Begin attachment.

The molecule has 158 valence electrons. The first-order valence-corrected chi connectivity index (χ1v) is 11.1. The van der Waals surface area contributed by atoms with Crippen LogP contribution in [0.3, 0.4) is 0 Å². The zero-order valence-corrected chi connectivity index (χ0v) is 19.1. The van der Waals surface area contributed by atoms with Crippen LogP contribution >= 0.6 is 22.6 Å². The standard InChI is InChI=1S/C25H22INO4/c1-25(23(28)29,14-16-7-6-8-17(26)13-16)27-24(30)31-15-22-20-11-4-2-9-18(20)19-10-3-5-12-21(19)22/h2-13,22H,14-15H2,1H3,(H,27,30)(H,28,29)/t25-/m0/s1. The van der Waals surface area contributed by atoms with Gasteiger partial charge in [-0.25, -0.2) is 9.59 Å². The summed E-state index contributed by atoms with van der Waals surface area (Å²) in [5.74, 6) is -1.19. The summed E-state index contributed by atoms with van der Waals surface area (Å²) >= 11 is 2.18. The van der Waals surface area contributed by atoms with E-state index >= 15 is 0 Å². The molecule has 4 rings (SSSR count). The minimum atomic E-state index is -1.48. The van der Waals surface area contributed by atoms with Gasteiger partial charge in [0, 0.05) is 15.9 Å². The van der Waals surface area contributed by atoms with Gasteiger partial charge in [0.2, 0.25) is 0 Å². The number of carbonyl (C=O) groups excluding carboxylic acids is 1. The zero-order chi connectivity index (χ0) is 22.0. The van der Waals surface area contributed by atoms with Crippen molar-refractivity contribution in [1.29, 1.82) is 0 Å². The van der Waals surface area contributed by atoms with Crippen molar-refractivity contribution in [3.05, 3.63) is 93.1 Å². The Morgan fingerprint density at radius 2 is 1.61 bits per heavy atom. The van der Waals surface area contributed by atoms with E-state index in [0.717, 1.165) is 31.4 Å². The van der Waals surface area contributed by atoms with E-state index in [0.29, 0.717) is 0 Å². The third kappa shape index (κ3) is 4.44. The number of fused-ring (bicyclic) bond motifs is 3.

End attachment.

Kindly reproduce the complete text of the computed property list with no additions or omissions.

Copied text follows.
The molecule has 158 valence electrons. The first-order valence-corrected chi connectivity index (χ1v) is 11.1. The van der Waals surface area contributed by atoms with Crippen LogP contribution in [0.3, 0.4) is 0 Å². The zero-order valence-corrected chi connectivity index (χ0v) is 19.1. The van der Waals surface area contributed by atoms with Crippen LogP contribution >= 0.6 is 22.6 Å². The standard InChI is InChI=1S/C25H22INO4/c1-25(23(28)29,14-16-7-6-8-17(26)13-16)27-24(30)31-15-22-20-11-4-2-9-18(20)19-10-3-5-12-21(19)22/h2-13,22H,14-15H2,1H3,(H,27,30)(H,28,29)/t25-/m0/s1. The van der Waals surface area contributed by atoms with Gasteiger partial charge in [-0.25, -0.2) is 9.59 Å². The summed E-state index contributed by atoms with van der Waals surface area (Å²) in [5.74, 6) is -1.19. The summed E-state index contributed by atoms with van der Waals surface area (Å²) >= 11 is 2.18. The van der Waals surface area contributed by atoms with E-state index >= 15 is 0 Å². The molecule has 4 rings (SSSR count). The minimum atomic E-state index is -1.48. The van der Waals surface area contributed by atoms with Gasteiger partial charge in [0, 0.05) is 15.9 Å². The van der Waals surface area contributed by atoms with Gasteiger partial charge in [0.2, 0.25) is 0 Å². The number of carbonyl (C=O) groups excluding carboxylic acids is 1. The zero-order chi connectivity index (χ0) is 22.0. The van der Waals surface area contributed by atoms with Crippen molar-refractivity contribution in [1.29, 1.82) is 0 Å². The van der Waals surface area contributed by atoms with Crippen molar-refractivity contribution in [3.05, 3.63) is 93.1 Å². The Morgan fingerprint density at radius 2 is 1.61 bits per heavy atom. The van der Waals surface area contributed by atoms with E-state index in [0.717, 1.165) is 31.4 Å². The van der Waals surface area contributed by atoms with E-state index in [0.29, 0.717) is 0 Å². The third kappa shape index (κ3) is 4.44. The number of fused-ring (bicyclic) bond motifs is 3.